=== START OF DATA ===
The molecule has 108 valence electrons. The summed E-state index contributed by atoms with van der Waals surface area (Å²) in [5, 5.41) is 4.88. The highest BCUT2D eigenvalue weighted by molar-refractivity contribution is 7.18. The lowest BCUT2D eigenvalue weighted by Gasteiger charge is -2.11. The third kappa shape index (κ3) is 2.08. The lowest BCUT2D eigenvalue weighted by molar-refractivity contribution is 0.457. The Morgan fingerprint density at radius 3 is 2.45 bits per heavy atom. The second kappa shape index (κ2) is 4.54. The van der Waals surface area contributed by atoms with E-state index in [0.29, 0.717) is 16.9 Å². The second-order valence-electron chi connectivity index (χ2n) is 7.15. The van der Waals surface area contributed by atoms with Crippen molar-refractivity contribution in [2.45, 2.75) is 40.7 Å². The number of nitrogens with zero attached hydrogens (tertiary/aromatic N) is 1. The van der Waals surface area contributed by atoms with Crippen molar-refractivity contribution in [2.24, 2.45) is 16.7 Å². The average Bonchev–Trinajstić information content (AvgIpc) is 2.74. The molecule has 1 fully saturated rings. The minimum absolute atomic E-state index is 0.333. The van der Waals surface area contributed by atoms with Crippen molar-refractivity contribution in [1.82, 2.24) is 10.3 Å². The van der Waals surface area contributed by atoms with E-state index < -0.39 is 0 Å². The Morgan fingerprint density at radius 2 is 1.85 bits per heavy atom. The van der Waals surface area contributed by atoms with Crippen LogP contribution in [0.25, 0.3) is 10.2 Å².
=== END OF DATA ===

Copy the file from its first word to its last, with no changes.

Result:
The molecule has 108 valence electrons. The summed E-state index contributed by atoms with van der Waals surface area (Å²) in [5, 5.41) is 4.88. The highest BCUT2D eigenvalue weighted by molar-refractivity contribution is 7.18. The lowest BCUT2D eigenvalue weighted by Gasteiger charge is -2.11. The third kappa shape index (κ3) is 2.08. The lowest BCUT2D eigenvalue weighted by molar-refractivity contribution is 0.457. The Morgan fingerprint density at radius 3 is 2.45 bits per heavy atom. The second kappa shape index (κ2) is 4.54. The van der Waals surface area contributed by atoms with E-state index in [0.29, 0.717) is 16.9 Å². The second-order valence-electron chi connectivity index (χ2n) is 7.15. The van der Waals surface area contributed by atoms with Crippen molar-refractivity contribution in [2.45, 2.75) is 40.7 Å². The number of nitrogens with zero attached hydrogens (tertiary/aromatic N) is 1. The van der Waals surface area contributed by atoms with Crippen molar-refractivity contribution in [2.24, 2.45) is 16.7 Å². The average Bonchev–Trinajstić information content (AvgIpc) is 2.74. The molecule has 1 fully saturated rings. The minimum absolute atomic E-state index is 0.333. The van der Waals surface area contributed by atoms with Crippen molar-refractivity contribution in [1.82, 2.24) is 10.3 Å². The van der Waals surface area contributed by atoms with E-state index < -0.39 is 0 Å². The Morgan fingerprint density at radius 2 is 1.85 bits per heavy atom. The van der Waals surface area contributed by atoms with Crippen LogP contribution in [0.25, 0.3) is 10.2 Å².